A first look at descriptors

De­scrip­tors are one of the most pow­er­ful fea­tures of Python. The rea­son why they’re so pow­er­ful is be­cause they en­able us to con­trol the core op­er­a­tions (get, set, delete) 1, of an at­tribute in a giv­en ob­jec­t, so that we can hook a par­tic­u­lar code, con­trolled by us, in or­der to mod­i­fy, change, or ex­tend the orig­i­nal op­er­a­tion.

A descriptor is an object that implements either __get__, __set__, or __delete__.

As of Python 3.6+ 2 the descriptor protocol entails these methods:

__get__(self, instance, owner)
__set__(self, instance, value)
__delete__(self, instance)
__set_name__(self, instance, name)

We’ll un­der­stand bet­ter what the pa­ram­e­ters mean, once we’ve seen some ex­am­ples of de­scrip­tors and how they’re used.

How to use them

In or­der to use de­scrip­tors we need at least two class­es: one for the de­scrip­tor it­self, and the class that is go­ing to use the de­scrip­tor ob­jects (often re­ferred to as the man­aged class).

Getting Data

Con­sid­er this ba­sic ex­am­ple on which I have a fic­tion­al man­ag­er for video out­put, that can han­dle mul­ti­ple de­vices. Each de­vice is set with a par­tic­u­lar res­o­lu­tion, pro­vid­ed by a us­er. How­ev­er, if for some rea­son one of the de­vices does not have a ren­der­ing res­o­lu­tion set, we want to use a de­fault one, spec­i­fied on the class def­i­ni­tion.

A pos­si­ble im­ple­men­ta­tion could look like this.

de­scrip­tors0_get0.py (Source)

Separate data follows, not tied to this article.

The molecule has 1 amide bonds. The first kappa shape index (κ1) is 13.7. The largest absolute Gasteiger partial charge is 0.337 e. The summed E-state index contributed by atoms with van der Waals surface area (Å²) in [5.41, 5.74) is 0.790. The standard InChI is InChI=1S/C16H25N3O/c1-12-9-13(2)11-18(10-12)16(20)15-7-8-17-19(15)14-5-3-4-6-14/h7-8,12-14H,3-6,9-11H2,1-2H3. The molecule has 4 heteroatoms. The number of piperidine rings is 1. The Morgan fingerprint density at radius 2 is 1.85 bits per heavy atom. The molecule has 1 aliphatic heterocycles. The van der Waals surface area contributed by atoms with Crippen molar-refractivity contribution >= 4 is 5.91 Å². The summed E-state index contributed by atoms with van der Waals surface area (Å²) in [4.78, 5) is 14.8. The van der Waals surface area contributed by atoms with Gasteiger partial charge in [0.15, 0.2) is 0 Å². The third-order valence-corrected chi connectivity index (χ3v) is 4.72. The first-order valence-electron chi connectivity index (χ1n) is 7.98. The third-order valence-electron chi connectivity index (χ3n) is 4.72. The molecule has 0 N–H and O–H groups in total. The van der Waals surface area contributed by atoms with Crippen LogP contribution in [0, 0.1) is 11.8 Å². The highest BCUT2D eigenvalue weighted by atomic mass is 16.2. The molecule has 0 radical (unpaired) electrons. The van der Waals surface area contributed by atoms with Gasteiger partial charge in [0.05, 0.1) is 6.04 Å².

class Res­o­lu­tion:
    """Rep­re­sents the res­o­lu­tion for a video dis­play. In case there is no
    res­o­lu­tion set, re­turn a de­fault val­ue, pre­vi­ous­ly in­di­cat­ed.
    def __init__(self, at­tr_­name, de­fault­_res­o­lu­tion):
        self.at­tr_­name = at­tr_­name
        self.de­fault­_res­o­lu­tion = de­fault­_res­o­lu­tion
    def __get__(self, in­stance, own­er):
        if in­stance is None:
            re­turn self
        re­turn self.de­fault­_res­o­lu­tion
class Video­Driv­er:
    """­Con­tains mul­ti­ple dis­play de­vices, each one with a res­o­lu­tion
    ­con­fig­ured. If a res­o­lu­tion is not set for a de­vice, re­turn a de­fault one,
    pro­vid­ed by this class, as a fall­back.
    >>> me­dia = Video­Driver()
    >>> me­di­a.tv
    (1024, 768)
    >>> me­di­a.tv = (4096, 2160)
    >>> me­di­a.tv
    (4096, 2160)
    >>> del me­di­a.tv
    >>> me­di­a.tv
    (1024, 768)
    >>> me­di­a.screen
    (1920, 1080)
    >>> Video­Driv­er.tv  # doctest: +EL­LIP­SIS
    <__­main__.Res­o­lu­tion ob­ject at 0x...>
    tv = Res­o­lu­tion('tv', (1024, 768))
    screen = Res­o­lu­tion('screen', (1920, 1080))
if __­name__ == '__­main__':
    im­port doctest

In this case resolution is a descriptor that implements only __get__(). If an instance of the display manager, has a resolution set, it will retrieve just that one. On the other hand, if it does not, then when we access one of the class attributes like media.tv, what actually happens is that Python calls:

VideoDriver.tv.__get__(media, VideoDriver)

Which executes the code in the __get__() method of the descriptor, which in this case returns the default value, previously passed.

In gen­er­al 4 a code like: